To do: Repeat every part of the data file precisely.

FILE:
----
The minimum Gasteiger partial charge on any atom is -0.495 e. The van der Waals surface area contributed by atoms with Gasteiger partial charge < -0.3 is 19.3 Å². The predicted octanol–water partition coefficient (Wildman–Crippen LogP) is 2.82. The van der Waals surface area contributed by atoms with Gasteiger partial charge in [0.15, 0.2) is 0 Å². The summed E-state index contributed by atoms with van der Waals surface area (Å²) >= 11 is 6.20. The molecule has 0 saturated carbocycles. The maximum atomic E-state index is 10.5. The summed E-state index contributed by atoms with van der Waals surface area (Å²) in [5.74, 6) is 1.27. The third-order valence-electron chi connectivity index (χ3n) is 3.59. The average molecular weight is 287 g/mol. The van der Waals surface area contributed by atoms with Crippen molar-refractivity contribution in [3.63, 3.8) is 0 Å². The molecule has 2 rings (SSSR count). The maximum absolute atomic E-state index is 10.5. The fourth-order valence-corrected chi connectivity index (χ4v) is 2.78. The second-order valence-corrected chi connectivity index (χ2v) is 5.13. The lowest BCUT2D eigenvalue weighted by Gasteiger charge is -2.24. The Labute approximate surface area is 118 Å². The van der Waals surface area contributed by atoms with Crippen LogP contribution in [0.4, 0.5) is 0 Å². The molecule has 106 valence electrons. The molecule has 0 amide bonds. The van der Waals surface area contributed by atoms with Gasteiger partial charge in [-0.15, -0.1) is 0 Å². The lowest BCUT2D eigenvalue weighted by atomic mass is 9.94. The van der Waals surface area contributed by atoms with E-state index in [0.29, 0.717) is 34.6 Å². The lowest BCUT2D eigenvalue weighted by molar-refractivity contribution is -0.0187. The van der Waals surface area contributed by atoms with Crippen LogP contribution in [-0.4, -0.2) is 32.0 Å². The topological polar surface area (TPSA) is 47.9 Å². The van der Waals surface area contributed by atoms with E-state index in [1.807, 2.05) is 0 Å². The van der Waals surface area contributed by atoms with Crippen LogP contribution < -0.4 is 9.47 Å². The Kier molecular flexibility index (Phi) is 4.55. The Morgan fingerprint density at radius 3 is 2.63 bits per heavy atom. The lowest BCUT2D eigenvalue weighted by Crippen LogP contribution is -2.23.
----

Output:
The minimum Gasteiger partial charge on any atom is -0.495 e. The van der Waals surface area contributed by atoms with Gasteiger partial charge < -0.3 is 19.3 Å². The predicted octanol–water partition coefficient (Wildman–Crippen LogP) is 2.82. The van der Waals surface area contributed by atoms with Gasteiger partial charge in [0.15, 0.2) is 0 Å². The summed E-state index contributed by atoms with van der Waals surface area (Å²) >= 11 is 6.20. The molecule has 0 saturated carbocycles. The maximum atomic E-state index is 10.5. The summed E-state index contributed by atoms with van der Waals surface area (Å²) in [5.74, 6) is 1.27. The third-order valence-electron chi connectivity index (χ3n) is 3.59. The average molecular weight is 287 g/mol. The van der Waals surface area contributed by atoms with Crippen molar-refractivity contribution in [3.63, 3.8) is 0 Å². The molecule has 2 rings (SSSR count). The maximum absolute atomic E-state index is 10.5. The fourth-order valence-corrected chi connectivity index (χ4v) is 2.78. The second-order valence-corrected chi connectivity index (χ2v) is 5.13. The lowest BCUT2D eigenvalue weighted by Gasteiger charge is -2.24. The Labute approximate surface area is 118 Å². The van der Waals surface area contributed by atoms with Crippen LogP contribution in [0.4, 0.5) is 0 Å². The molecule has 106 valence electrons. The molecule has 0 amide bonds. The van der Waals surface area contributed by atoms with Gasteiger partial charge in [-0.15, -0.1) is 0 Å². The lowest BCUT2D eigenvalue weighted by atomic mass is 9.94. The van der Waals surface area contributed by atoms with E-state index in [0.29, 0.717) is 34.6 Å². The lowest BCUT2D eigenvalue weighted by molar-refractivity contribution is -0.0187. The van der Waals surface area contributed by atoms with Crippen LogP contribution in [-0.4, -0.2) is 32.0 Å². The topological polar surface area (TPSA) is 47.9 Å². The van der Waals surface area contributed by atoms with E-state index in [1.807, 2.05) is 0 Å². The van der Waals surface area contributed by atoms with Crippen LogP contribution < -0.4 is 9.47 Å². The Kier molecular flexibility index (Phi) is 4.55. The Morgan fingerprint density at radius 3 is 2.63 bits per heavy atom. The lowest BCUT2D eigenvalue weighted by Crippen LogP contribution is -2.23.